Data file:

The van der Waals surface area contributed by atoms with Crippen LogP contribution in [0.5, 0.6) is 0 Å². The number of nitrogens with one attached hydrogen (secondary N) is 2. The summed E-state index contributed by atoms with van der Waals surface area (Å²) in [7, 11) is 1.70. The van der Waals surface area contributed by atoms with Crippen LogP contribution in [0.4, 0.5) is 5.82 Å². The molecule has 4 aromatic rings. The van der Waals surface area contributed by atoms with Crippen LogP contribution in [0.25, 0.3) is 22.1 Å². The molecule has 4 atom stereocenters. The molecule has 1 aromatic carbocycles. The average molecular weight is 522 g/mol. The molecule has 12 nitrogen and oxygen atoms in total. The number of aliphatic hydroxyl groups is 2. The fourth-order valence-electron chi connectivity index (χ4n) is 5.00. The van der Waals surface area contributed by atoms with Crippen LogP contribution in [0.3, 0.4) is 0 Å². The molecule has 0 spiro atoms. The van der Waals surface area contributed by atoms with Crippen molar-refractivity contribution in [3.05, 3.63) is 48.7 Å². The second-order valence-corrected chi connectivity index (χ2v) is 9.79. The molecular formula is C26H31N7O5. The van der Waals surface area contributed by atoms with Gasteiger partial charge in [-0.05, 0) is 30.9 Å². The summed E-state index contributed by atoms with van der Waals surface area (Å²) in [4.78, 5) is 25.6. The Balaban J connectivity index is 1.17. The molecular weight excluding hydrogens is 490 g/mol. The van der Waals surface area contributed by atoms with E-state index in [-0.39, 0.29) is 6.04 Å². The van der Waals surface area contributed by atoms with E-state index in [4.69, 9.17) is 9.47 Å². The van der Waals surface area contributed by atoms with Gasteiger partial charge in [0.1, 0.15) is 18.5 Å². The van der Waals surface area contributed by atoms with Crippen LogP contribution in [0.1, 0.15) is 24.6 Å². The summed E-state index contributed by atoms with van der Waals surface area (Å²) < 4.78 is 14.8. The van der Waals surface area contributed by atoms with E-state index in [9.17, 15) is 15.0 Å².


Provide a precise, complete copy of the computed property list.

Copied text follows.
The van der Waals surface area contributed by atoms with Crippen LogP contribution in [0.5, 0.6) is 0 Å². The number of nitrogens with one attached hydrogen (secondary N) is 2. The summed E-state index contributed by atoms with van der Waals surface area (Å²) in [7, 11) is 1.70. The van der Waals surface area contributed by atoms with Crippen LogP contribution in [0.4, 0.5) is 5.82 Å². The molecule has 4 aromatic rings. The van der Waals surface area contributed by atoms with Crippen LogP contribution in [0.25, 0.3) is 22.1 Å². The molecule has 4 atom stereocenters. The molecule has 1 aromatic carbocycles. The average molecular weight is 522 g/mol. The molecule has 12 nitrogen and oxygen atoms in total. The number of aliphatic hydroxyl groups is 2. The fourth-order valence-electron chi connectivity index (χ4n) is 5.00. The van der Waals surface area contributed by atoms with Crippen LogP contribution in [0.3, 0.4) is 0 Å². The molecule has 0 spiro atoms. The van der Waals surface area contributed by atoms with Crippen molar-refractivity contribution in [3.05, 3.63) is 48.7 Å². The second-order valence-corrected chi connectivity index (χ2v) is 9.79. The molecular formula is C26H31N7O5. The van der Waals surface area contributed by atoms with Gasteiger partial charge in [-0.05, 0) is 30.9 Å². The summed E-state index contributed by atoms with van der Waals surface area (Å²) in [4.78, 5) is 25.6. The Balaban J connectivity index is 1.17. The molecular weight excluding hydrogens is 490 g/mol. The van der Waals surface area contributed by atoms with E-state index in [-0.39, 0.29) is 6.04 Å². The van der Waals surface area contributed by atoms with E-state index in [4.69, 9.17) is 9.47 Å². The van der Waals surface area contributed by atoms with Gasteiger partial charge in [0.1, 0.15) is 18.5 Å². The van der Waals surface area contributed by atoms with Crippen LogP contribution in [0.1, 0.15) is 24.6 Å². The summed E-state index contributed by atoms with van der Waals surface area (Å²) < 4.78 is 14.8. The van der Waals surface area contributed by atoms with E-state index in [9.17, 15) is 15.0 Å².